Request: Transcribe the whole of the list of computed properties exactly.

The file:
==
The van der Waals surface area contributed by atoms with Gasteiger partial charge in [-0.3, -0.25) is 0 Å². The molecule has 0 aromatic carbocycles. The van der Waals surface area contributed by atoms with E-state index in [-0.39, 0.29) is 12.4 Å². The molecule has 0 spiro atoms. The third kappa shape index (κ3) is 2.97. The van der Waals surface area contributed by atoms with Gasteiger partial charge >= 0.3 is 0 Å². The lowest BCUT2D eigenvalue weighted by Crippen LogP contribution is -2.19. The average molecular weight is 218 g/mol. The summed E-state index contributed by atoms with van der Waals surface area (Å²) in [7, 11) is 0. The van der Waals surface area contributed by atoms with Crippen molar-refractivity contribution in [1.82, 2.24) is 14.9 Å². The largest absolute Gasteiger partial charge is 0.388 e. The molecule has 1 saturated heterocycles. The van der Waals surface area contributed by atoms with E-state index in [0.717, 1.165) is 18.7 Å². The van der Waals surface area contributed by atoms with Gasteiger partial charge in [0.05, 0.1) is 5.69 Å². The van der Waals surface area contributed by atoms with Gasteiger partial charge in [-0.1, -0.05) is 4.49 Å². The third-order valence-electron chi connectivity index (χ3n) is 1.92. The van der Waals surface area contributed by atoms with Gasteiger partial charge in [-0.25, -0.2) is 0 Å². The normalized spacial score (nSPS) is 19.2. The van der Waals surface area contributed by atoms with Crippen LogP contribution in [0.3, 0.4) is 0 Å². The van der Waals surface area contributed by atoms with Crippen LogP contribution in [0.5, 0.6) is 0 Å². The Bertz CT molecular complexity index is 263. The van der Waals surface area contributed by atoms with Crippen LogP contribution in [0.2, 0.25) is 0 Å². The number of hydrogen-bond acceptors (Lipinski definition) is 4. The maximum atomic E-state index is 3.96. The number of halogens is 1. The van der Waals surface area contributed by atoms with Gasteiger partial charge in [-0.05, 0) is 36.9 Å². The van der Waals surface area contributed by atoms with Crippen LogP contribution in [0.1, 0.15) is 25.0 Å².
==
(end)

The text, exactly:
The van der Waals surface area contributed by atoms with Gasteiger partial charge in [-0.3, -0.25) is 0 Å². The molecule has 0 aromatic carbocycles. The van der Waals surface area contributed by atoms with E-state index in [-0.39, 0.29) is 12.4 Å². The molecule has 0 spiro atoms. The third kappa shape index (κ3) is 2.97. The van der Waals surface area contributed by atoms with Gasteiger partial charge >= 0.3 is 0 Å². The lowest BCUT2D eigenvalue weighted by Crippen LogP contribution is -2.19. The average molecular weight is 218 g/mol. The summed E-state index contributed by atoms with van der Waals surface area (Å²) in [7, 11) is 0. The van der Waals surface area contributed by atoms with Crippen molar-refractivity contribution in [1.82, 2.24) is 14.9 Å². The largest absolute Gasteiger partial charge is 0.388 e. The molecule has 1 saturated heterocycles. The van der Waals surface area contributed by atoms with E-state index in [0.717, 1.165) is 18.7 Å². The van der Waals surface area contributed by atoms with Gasteiger partial charge in [0.05, 0.1) is 5.69 Å². The van der Waals surface area contributed by atoms with Gasteiger partial charge in [-0.1, -0.05) is 4.49 Å². The third-order valence-electron chi connectivity index (χ3n) is 1.92. The van der Waals surface area contributed by atoms with Gasteiger partial charge in [-0.25, -0.2) is 0 Å². The normalized spacial score (nSPS) is 19.2. The van der Waals surface area contributed by atoms with Crippen LogP contribution in [0.3, 0.4) is 0 Å². The van der Waals surface area contributed by atoms with Crippen LogP contribution in [0.5, 0.6) is 0 Å². The Bertz CT molecular complexity index is 263. The van der Waals surface area contributed by atoms with Crippen LogP contribution in [0.2, 0.25) is 0 Å². The number of hydrogen-bond acceptors (Lipinski definition) is 4. The maximum atomic E-state index is 3.96. The number of halogens is 1. The van der Waals surface area contributed by atoms with Gasteiger partial charge in [-0.05, 0) is 36.9 Å². The van der Waals surface area contributed by atoms with Crippen LogP contribution in [0.1, 0.15) is 25.0 Å².